Counseling patients about safe travel services involves a lot more than just providing information about vaccinations, said Sheri Stensland, PharmD, in a session at McKesson ideaShare, being held in Orlando this week.

To accurately pinpoint everything a traveler might need, pharmacists need to know each destination, the timeline, and the history about the travelers themselves, including, have they traveled frequently, and are they adventurous or more conservative travelers? Those answers could affect the types of treatments the pharmacist recommends.

Many potential illnesses can be avoided by taking precautions around water and food consumption, Stensland said. Advising travelers to drink beverages only from sealed containers and avoid foods that were washed with water, such as vegetables and salads, can reduce their chances of contracting a gastrointestinal illness such as traveler's diarrhea or hepatitis A. 

Hepatitis A is one of the most common vaccines Stensland said that she administers. Often spread through foods washed with contaminated water or through person-to-person contact, the symptoms of hepatitis A can include fever, nausea, abdominal pain, and jaundice. The two vaccines available for hepatitis A are Havrix and Vaqta. The vaccine requires 2 doses 6-18 months apart, and the first dose should be given 2-4 weeks prior to travel. Stensland said the most common issue she sees relating to hepatitis A is patients walking into the pharmacy within a few days of their trip, after the recommended advance window for many vaccinations. Regardless, she recommended giving the patients the vaccine. "They might not have the full strength of the vaccination, but at least it's better than nothing," she said.

Typhoid fever often has symptoms that mirror hepatitis A—fever, abdominal pain, headache, and nausea. The highest risk for this illness is in Asia, Africa, and Latin America. Unlike most vaccines, Stensland said Vivotif, a live attenuated virus, must be restarted if the patient misses a dose.

Vectorborne illnesses are another of the most common concerns for travelers, especially in areas of Africa, Asia, and Latin America. Insect-proof clothing, air conditioning, and insecticides are the easiest and most common recommendations, while malaria and Yellow Fever are the most commonly needed vaccinations.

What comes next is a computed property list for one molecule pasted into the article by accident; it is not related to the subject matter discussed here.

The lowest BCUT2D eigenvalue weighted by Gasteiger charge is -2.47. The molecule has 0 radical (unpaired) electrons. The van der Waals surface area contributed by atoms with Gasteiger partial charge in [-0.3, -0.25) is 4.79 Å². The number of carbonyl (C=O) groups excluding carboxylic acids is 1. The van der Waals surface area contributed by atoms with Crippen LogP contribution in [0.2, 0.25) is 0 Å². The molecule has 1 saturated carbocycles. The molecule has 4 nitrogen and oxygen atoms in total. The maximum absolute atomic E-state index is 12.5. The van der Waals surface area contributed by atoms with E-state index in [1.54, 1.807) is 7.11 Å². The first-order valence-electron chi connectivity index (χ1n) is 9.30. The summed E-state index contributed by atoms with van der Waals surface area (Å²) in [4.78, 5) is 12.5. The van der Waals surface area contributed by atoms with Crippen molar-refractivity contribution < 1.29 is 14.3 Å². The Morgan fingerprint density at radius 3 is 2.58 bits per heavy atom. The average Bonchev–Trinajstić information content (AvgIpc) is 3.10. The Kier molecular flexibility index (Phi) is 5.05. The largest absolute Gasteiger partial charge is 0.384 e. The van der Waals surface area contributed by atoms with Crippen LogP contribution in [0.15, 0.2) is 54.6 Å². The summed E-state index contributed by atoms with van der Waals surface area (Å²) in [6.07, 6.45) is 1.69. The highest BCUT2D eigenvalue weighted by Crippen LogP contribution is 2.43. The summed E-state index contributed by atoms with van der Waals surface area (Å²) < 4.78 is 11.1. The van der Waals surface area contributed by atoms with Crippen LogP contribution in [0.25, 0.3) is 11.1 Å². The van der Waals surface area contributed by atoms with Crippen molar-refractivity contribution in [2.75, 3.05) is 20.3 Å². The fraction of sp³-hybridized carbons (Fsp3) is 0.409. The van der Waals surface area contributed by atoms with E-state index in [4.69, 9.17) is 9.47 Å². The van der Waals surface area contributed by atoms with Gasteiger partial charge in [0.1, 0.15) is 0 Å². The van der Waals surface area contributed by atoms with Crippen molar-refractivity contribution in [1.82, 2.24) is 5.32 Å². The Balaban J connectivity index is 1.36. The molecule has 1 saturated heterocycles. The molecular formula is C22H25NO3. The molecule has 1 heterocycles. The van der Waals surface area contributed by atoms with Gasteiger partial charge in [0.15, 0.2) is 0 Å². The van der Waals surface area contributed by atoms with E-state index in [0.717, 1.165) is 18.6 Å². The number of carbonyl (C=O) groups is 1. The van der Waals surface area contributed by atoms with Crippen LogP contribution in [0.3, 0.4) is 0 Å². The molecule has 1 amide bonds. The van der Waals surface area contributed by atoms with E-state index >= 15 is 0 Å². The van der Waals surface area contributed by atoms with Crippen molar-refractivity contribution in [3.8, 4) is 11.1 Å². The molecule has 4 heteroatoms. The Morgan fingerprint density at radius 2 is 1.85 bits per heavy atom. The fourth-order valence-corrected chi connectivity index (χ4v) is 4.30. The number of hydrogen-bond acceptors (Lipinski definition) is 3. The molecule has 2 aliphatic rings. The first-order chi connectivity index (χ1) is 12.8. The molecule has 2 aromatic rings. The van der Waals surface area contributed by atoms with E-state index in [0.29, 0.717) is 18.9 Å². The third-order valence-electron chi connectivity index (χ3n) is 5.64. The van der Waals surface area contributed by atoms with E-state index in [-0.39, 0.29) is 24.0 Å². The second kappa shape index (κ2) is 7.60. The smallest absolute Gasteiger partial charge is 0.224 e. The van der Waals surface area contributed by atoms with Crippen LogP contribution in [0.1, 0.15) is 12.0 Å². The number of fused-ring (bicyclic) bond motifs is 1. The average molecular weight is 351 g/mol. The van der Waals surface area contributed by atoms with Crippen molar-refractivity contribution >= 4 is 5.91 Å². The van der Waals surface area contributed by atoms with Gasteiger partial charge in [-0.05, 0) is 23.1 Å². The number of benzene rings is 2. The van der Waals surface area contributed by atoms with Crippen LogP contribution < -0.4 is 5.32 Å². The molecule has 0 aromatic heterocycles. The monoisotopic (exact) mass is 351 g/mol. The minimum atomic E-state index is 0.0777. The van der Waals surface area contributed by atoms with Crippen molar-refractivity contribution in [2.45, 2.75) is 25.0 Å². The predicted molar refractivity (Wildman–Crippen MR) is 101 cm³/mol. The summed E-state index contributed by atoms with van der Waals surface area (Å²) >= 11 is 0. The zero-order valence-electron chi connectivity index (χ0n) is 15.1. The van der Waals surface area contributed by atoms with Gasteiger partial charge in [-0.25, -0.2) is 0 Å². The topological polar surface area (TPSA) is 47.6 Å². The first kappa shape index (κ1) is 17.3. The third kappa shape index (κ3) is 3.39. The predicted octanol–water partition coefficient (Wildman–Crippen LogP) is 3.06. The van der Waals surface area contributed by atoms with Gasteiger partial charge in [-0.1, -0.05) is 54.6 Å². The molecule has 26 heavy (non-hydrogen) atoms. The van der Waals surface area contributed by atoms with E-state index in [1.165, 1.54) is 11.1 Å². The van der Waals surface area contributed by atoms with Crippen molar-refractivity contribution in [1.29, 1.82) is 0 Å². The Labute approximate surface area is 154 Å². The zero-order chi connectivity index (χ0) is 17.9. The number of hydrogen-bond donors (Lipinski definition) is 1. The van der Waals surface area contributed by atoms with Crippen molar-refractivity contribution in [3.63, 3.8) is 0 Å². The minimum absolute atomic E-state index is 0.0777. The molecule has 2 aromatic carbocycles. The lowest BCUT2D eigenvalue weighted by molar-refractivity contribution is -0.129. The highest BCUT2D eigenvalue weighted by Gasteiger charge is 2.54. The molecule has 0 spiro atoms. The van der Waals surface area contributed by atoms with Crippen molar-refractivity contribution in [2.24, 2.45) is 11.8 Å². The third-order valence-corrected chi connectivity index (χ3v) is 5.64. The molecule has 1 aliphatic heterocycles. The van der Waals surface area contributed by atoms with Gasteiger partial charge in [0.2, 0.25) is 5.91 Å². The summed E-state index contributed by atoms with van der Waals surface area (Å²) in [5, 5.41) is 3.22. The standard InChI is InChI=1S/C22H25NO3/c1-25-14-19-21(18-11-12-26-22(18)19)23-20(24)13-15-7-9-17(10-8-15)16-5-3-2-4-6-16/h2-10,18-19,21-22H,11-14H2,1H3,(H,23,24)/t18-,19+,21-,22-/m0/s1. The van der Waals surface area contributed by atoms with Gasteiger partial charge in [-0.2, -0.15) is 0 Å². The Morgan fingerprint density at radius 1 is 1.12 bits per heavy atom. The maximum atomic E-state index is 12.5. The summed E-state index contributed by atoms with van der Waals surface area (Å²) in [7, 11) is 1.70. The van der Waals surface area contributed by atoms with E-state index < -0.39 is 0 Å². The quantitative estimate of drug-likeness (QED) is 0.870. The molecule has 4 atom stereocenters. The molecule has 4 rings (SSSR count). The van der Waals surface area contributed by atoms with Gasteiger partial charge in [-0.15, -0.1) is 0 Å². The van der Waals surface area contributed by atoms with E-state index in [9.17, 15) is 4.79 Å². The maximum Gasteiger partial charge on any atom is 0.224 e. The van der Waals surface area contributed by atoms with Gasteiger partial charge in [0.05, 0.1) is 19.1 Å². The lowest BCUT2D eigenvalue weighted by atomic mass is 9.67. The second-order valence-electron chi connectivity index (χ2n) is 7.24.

In 2017, there were 219 million cases of malaria and 435,000 deaths, according to Stensland. Symptoms include fever, headache, myalgia, and other flu-like symptoms. Malaria can be prevented by chemoprophylaxis and mosquito avoidance, but the medication must be taken before, during, and after travel. There are several medications for malaria prevention, but chloroquine and mefloquine have shown resistance in some geographical areas. Those two drugs, however, are the only malaria preventatives approved for pregnant or breastfeeding mothers, so treatment must be weighed on a case-by-case basis.

Yellow fever is perhaps the most difficult vaccination for pharmacies to administer, Stensland said, but it's also one of the most requested. Administrators must have a Yellow fever stamp, which is regulated by the state, and must provide specific documentation of when the vaccine was administered because many countries require proof of vaccination before allowing a traveler into the country.

Besides vaccinations, Stensland said there are many other travel health services and advice that pharmacists can provide. Sun protection, advice on altitude sickness, and more specific advice depending on the travelers' plans can all provide opportunities to expand services. For example, Hajj travelers are required to have a meningococcal vaccination, and must carry documentation with them. The US Embassy Smart Traveler Enrollment Program (STEP) includes safety alerts and emergency contact capabilities, and Stensland recommended keeping some information available for travelers interested in those services.